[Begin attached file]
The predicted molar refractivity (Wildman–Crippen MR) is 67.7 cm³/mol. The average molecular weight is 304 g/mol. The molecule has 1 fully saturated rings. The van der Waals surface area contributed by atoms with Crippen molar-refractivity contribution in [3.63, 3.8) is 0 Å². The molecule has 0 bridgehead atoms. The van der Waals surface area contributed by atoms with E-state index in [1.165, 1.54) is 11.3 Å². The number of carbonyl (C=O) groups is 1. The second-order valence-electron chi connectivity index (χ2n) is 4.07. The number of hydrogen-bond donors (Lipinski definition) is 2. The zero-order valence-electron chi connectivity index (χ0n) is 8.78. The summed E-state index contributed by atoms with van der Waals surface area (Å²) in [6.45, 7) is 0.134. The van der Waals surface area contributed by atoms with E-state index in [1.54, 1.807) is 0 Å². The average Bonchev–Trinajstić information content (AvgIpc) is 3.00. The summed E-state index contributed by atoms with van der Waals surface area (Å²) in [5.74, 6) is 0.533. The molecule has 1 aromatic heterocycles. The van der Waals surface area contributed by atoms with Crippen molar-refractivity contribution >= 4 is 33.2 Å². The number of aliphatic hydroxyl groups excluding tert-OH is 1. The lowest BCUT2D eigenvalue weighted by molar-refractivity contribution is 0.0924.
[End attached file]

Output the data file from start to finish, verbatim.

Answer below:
The predicted molar refractivity (Wildman–Crippen MR) is 67.7 cm³/mol. The average molecular weight is 304 g/mol. The molecule has 1 fully saturated rings. The van der Waals surface area contributed by atoms with Crippen molar-refractivity contribution in [3.63, 3.8) is 0 Å². The molecule has 0 bridgehead atoms. The van der Waals surface area contributed by atoms with E-state index in [1.165, 1.54) is 11.3 Å². The number of carbonyl (C=O) groups is 1. The second-order valence-electron chi connectivity index (χ2n) is 4.07. The number of hydrogen-bond donors (Lipinski definition) is 2. The zero-order valence-electron chi connectivity index (χ0n) is 8.78. The summed E-state index contributed by atoms with van der Waals surface area (Å²) in [6.45, 7) is 0.134. The van der Waals surface area contributed by atoms with E-state index in [1.54, 1.807) is 0 Å². The average Bonchev–Trinajstić information content (AvgIpc) is 3.00. The summed E-state index contributed by atoms with van der Waals surface area (Å²) in [5.74, 6) is 0.533. The molecule has 1 aromatic heterocycles. The van der Waals surface area contributed by atoms with Crippen molar-refractivity contribution >= 4 is 33.2 Å². The number of aliphatic hydroxyl groups excluding tert-OH is 1. The lowest BCUT2D eigenvalue weighted by molar-refractivity contribution is 0.0924.